Cogs of the Clock
Butler, Housekeeper and Goundskeeper glanced stoically at the broken body of Resident Artist sprawled at the base of the observatory tower. "Well, we'll have to find another. Who this time?" She vibrated, eyes transfixed on nothing, unbreathing. Then with a shuddered she said "A writer."
Butler tilted his head. "Not a poet I hope?" They all felt the vibration, heard the silent, toneless voice. Never Again.
They all remembered and never spoke of the incident at the brick wall that enveloped Eldwood. It was better to forget. "Well, let's begin preparations for the feast. Housekeeper, get a short list of writers. They can give readings between courses. Cook will need to put in an order. Groundkeeper, see that the east garden is prepared for champagne and music. Oh, and find someone to deal with this." Butler gestured at the ill fated Singer, half forgotten save for the gathering summer flies.
Mr. Alexis Howard received a gold embossed invitation in May. He hated to admit it, (he was an artist after all, and above the shallow frippery and fetes of the aristocrats) but his hand trembled slightly as he broke the wax. The parties and feasts at Eldwood Estate were famous for their opulence. They were infrequent and only the cream of society was ever invited. He nearly fainted upon reading the included card inviting him to a short work to read as part of the evenings entertainment. He sent his acceptance without hesitation.
Two maids were polishing the silver in preparation for the feast, every utensil would shine. “This is the third Artist since I’ve been here. Remember the painter what hung himself from the grand staircase? Why get a new one if they’re so much bother?” Maid Younger gabbed.
"I think its something to do with needing all the pieces.” Maid Elder mused as though to herself. “like a clock missing a tooth won’t keep time right. A clock without a cog wont work at all. I think you and me is teeth, maybe, and the Artists a cog. The Eldwood needs one." This insightful remark should have stayed unsaid. They both grew stiff for a moment, then resumed their task glassy eyed and silent. Empty.
Mr. Howard spent the first hour of the party in a daze of witty banter, champagne and violin. It wasn’t until sitting down to the feast that everything came into sharp focus. The wafting aromas of delicate soup and light fresh bread seemed to ground him, and he ate with polite gusto. There were several writers present to read a selection between each of the ten courses. The soup was followed by a man who shared a fiction of life at sea. Steamed fresh muscles in a butter wine sauce with a murder mystery. Roasted root vegetables with red wine glaze and a scathingly steamy romance. Every dish was perfection, every conversation pleasant and engaging. And every guest attentive when the writers gave their recital. There was no host present, but there seemed no need for one, everything progressed like a ballet.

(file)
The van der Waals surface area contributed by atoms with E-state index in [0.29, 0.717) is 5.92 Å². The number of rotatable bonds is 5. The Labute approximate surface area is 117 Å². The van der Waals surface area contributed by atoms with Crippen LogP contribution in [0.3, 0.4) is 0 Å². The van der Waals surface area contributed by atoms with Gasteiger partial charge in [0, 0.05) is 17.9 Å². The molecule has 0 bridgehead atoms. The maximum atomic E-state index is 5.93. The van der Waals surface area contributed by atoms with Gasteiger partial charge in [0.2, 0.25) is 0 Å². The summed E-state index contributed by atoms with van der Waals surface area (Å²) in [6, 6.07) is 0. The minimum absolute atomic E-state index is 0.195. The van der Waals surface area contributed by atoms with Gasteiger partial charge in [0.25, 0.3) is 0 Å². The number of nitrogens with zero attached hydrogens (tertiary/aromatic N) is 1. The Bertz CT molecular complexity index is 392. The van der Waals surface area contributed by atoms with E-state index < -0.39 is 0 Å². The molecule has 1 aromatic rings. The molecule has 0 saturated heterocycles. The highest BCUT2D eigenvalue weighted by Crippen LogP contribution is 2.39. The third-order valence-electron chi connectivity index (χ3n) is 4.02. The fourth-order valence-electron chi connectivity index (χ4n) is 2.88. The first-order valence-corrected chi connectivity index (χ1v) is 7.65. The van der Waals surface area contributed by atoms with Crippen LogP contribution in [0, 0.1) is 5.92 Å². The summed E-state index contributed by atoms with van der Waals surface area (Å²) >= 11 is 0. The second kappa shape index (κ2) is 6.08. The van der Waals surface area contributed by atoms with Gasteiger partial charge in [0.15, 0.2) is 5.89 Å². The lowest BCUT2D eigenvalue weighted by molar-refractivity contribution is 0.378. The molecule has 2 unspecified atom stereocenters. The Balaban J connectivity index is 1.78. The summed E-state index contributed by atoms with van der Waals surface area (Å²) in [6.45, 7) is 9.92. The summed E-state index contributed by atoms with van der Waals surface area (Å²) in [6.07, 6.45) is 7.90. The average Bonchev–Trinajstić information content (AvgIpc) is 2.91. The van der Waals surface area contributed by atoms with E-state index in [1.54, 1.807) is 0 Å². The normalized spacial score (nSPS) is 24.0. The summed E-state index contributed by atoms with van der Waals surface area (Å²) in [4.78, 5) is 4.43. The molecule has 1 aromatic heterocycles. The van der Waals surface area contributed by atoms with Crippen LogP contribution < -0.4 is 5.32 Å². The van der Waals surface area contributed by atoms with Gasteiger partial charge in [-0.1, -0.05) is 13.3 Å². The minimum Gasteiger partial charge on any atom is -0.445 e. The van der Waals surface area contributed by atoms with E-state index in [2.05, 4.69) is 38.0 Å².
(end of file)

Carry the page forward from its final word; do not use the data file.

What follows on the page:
Mr. Howard presented a philosophical comedy about a city man’s misadventures in the country after a fabulous dish of quail in plum sauce. As he sat down to polite applause, the conversation around him was suddenly muffled and his vision blurred. He found himself thinking uncomfortably over his life and work. It felt like he was being questioned by a stranger and he was compelled to answer. His vision darkened, and his ears rang. Mr. Howard was about to cry out, when and aromatic dish of fish and wild mushrooms was placed before him. Everything came back into focus. He shook himself. Nerves. Startled, he barely heard the next reader, but the sense of dread faded with each sip of vintage wine. He had a spirited conversation with the gentleman next to him about free will and the role of writers and artists.
After fresh strawberries in clotted cream and an odd tale of ancient sea monster gods Mr. Howard had quite forgotten his episode. But at the final desert course his vision went black. He felt his mind invaded and was helpless to it. It worked backwards through his life, dissecting him into bits of memory until it found those earliest: loyalty, friendship, obedience. Something flashed, adhered, and with shocking pain in his head, he snapped back. The room was empty, all evidence of the decadent feast gone. Butler and Housekeeper were the only ones in the room other than himself.
“Mr. Howard. Welcome to Eldwood Estate.” The whole manor resonated, jingling the china on the table. Welcome.
Mr. Howard uttered an incoherent shriek and heard laughter rattle in his mind. Butler ignored him. “You have been selected to be Eldwood’s Resident Artist. You will stay here, write, and present at events. You will have comfortable room and board, but may never leave. You are to do as your told; you wont really have a choice.” The Writer felt the truth of this in the mans flat words. It was there in that thing that had latched itself to the deep part of his brain. “But you can choose to be content.”
Writer ran for the door, but it slammed shut in his face and locked. The large windows also locked. “Please don’t try to leave" Butler’s voice was emotionless.
In desperation Writer grabbed a chair, intending to smash the glass. And froze, chair raised above him. His head seared with pain. Images flashed in his head of a man running, toward the brick wall, fingers brushing brick, the man imploding. Then exploding. There was nothing but agony. Do Not Try To Leave.
Over the weeks and months the thing in his head kept him dull, telling him to write, to feast, drink and be content. It was present everywhere, the whole house resonated with it. But occasionally, in waking nightmares, he would catch wafts of life before, and one day, perhaps soon, it would be too much.